Lee Clancy: Skeeting shooting now will put grouse in your vest later

While we’re all out tending our gardens, mowing lawns, fishing with the family and enjoying all things summer, it’s easy to forget that the Minnesota ruffed grouse hunting season is just 69 days away.

Lee Clancy Skeet.jpg
When shooting skeet, try holding your firearm as you would when hunting. The repetition of mounting the gun will greatly help in reducing the number of grouse you miss this season.

While we're all out tending our gardens, mowing lawns, fishing with the family and enjoying all things summer, it's easy to forget that the Minnesota ruffed grouse hunting season is just 69 days away.

Hard to believe, I know. It seems as though summer has just begun.

Nevertheless, if you're hoping to improve your percentage of harvested birds this autumn, it's time to pick up your shotgun and hone your craft on the skeet range. There's still plenty of time for improvement before the season begins.

My first few seasons of grouse hunting in northern Minnesota were a lesson in humility. As a 20-year-old that possessed a fairly respectable natural shooting instinct and an ego that could hardly fit in the vast woods of Chippewa National Forest, I assumed that ruffed grouse would offer little challenge.

I couldn't have been more wrong.


A tough target

As any grouse hunter knows, these beautiful birds are hard to hit. They fly fast, low, and seemingly weave through the myriad of tangled aspen trees where ruffed grouse commonly reside. Paired with relatively low numbers and the fact that these critters spend most of their time in some pretty gnarly cover, I harvested an embarrassingly small percentage of the birds that I flushed.

As if hitting a ruffed grouse isn't difficult enough, try hitting a bird with ol' quick-draw Gary Clancy hunting by your side. Despite Gary's various health problems, and his advancing years, I had never seen a quicker or more accurate upland game shooter. Though he would never admit to sandbagging, I'm quite certain that the few birds I did happen to shoot were birds that Gary allowed me to shoot.

To improve my harvest to flush ratio, and hopefully beat my father-in-law to the shot, I began skeet shooting at my local club in Zumbrota. Fortunately for me, a newcomer to the sport, the Zumbro Valley Rifle Club is frequented by shooters of all skill levels. There are plenty of knowledgeable shooters eager to answer questions and offer valuable instruction for becoming a better shot on the range and in the woods.

A round of skeet involves the shooter progressing through eight shooting stations arranged in a semicircular pattern, with two clay-pigeon throwers positioned in enclosures on opposite sides of the range. On the left side of the skeet range, directly behind station one, resides the "high house". Targets from the "high house" are launched from an elevation of 10 feet. On the right side, directly behind station seven, is the "low house" that throws targets from three feet above the ground.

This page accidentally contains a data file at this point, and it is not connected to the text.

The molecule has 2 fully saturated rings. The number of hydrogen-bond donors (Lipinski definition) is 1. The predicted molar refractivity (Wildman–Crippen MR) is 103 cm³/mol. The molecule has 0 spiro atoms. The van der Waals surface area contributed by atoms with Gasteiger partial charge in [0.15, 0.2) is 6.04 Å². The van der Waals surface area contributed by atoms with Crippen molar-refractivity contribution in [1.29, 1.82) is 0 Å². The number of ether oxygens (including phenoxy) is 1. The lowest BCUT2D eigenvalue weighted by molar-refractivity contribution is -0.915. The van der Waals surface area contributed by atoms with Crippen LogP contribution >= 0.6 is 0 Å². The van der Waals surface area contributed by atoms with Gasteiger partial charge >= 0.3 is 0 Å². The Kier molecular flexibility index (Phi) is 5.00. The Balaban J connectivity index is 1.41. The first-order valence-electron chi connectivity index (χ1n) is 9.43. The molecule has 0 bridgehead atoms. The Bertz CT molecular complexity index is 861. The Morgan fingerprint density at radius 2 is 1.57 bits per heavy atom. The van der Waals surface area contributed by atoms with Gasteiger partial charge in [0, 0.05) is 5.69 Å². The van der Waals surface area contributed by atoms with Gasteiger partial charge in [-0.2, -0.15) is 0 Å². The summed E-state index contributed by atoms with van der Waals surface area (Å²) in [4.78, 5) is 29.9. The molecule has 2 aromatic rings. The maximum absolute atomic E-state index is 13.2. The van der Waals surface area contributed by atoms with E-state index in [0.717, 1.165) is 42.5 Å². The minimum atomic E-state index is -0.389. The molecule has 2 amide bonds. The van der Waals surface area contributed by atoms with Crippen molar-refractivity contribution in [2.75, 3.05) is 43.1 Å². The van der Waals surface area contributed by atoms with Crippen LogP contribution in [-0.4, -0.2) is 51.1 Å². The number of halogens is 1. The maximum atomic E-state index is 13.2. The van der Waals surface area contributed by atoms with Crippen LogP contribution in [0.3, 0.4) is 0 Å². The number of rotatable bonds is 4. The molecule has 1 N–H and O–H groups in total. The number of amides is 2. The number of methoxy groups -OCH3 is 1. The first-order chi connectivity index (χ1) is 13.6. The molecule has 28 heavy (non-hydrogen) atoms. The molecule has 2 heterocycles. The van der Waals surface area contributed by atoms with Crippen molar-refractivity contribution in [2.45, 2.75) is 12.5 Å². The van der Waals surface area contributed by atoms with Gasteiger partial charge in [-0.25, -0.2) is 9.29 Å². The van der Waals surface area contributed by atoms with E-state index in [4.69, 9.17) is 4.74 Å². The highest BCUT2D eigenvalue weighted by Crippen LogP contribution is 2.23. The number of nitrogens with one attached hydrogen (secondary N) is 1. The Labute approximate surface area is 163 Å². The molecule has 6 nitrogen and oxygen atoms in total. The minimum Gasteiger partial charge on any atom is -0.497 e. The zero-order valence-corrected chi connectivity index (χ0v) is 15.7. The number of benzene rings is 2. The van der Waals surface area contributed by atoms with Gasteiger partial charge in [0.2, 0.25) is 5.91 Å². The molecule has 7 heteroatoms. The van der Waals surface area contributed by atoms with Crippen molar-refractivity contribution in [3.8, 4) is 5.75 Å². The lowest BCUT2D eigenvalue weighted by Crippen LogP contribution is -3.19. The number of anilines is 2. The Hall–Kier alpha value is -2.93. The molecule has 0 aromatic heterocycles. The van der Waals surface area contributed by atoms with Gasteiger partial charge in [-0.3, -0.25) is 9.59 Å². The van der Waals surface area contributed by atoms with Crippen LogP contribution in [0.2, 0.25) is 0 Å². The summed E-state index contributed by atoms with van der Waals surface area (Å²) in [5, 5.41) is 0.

In contrast with trap shooting where the clay-pigeons are thrown in varying directions, skeet targets are thrown exactly the same each time they are flung from their respective "house." The shooter moving from station to station forces alterations to the shot angle and lead distance as the round progresses.

The targets on the skeet field are thrown in a manner that, in my experience, closely resembles the flight of a flushing grouse. The shots taken in skeet are typically close, fast paced, and offer the opportunity to shoot at pairs, much like the shots often presented in the grouse woods.

The requisite equipment for a round of skeet is quite simple. All you'll need is a pair of safety glasses, hearing protection, a box of shells, a shell pouch for holding unfired ammunition and spent shells, and a shotgun. A nail pouch or old tool-belt can easily be substituted for a shell pouch if you're trying to avoid any additional expenses.


Typically in skeet, shooters abandon the use of pump shotguns. The added time needed to cycle a pump shotgun, as compared to a side-by-side, over-under, or semiautomatic, can make it quite difficult to hit pairs of clay-pigeons. However, some shooters enjoy the added challenge of using a pump.

I would recommend an over-under or semiautomatic shotgun.

Practice for the field

If perfecting your shot for the grouse woods is your top priority, I would highly suggest shooting the gun you'll likely be carrying while hunting. For most hunters, a missed bird is typically the result of poor gun placement during the process of mounting the gun to your shoulder and subsequently not properly aligning your head and the stock of the gun. Gaining a supreme level of familiarity with that firearm through repetition of mounting the gun to your shoulder will have an immense impact on your hunting results.

Shooting each station of skeet with your gun held in the position you typically carry it during the hunting season will also pay huge dividends when the season arrives. Shooting skeet in this manner adds more difficulty to an already difficult game. So, be aware that it's likely your skeet scores won't be as high as those who choose to shoot skeet with their gun at the ready. But lower scores are irrelevant if your true intentions are to bag more grouse.

If you're sick of that disappointed look your bird dog throws your way when you miss a grouse, then head to the range and brush-up on your shooting skills before the season starts. Skeet shooting helped to make me a better shot and drastically improved my success in the grouse woods.

Not to mention, shooting clay pigeons is a lot of fun! Give it try.

More information on shooting skeet at the Zumbro Valley Rifle Club can be found online at

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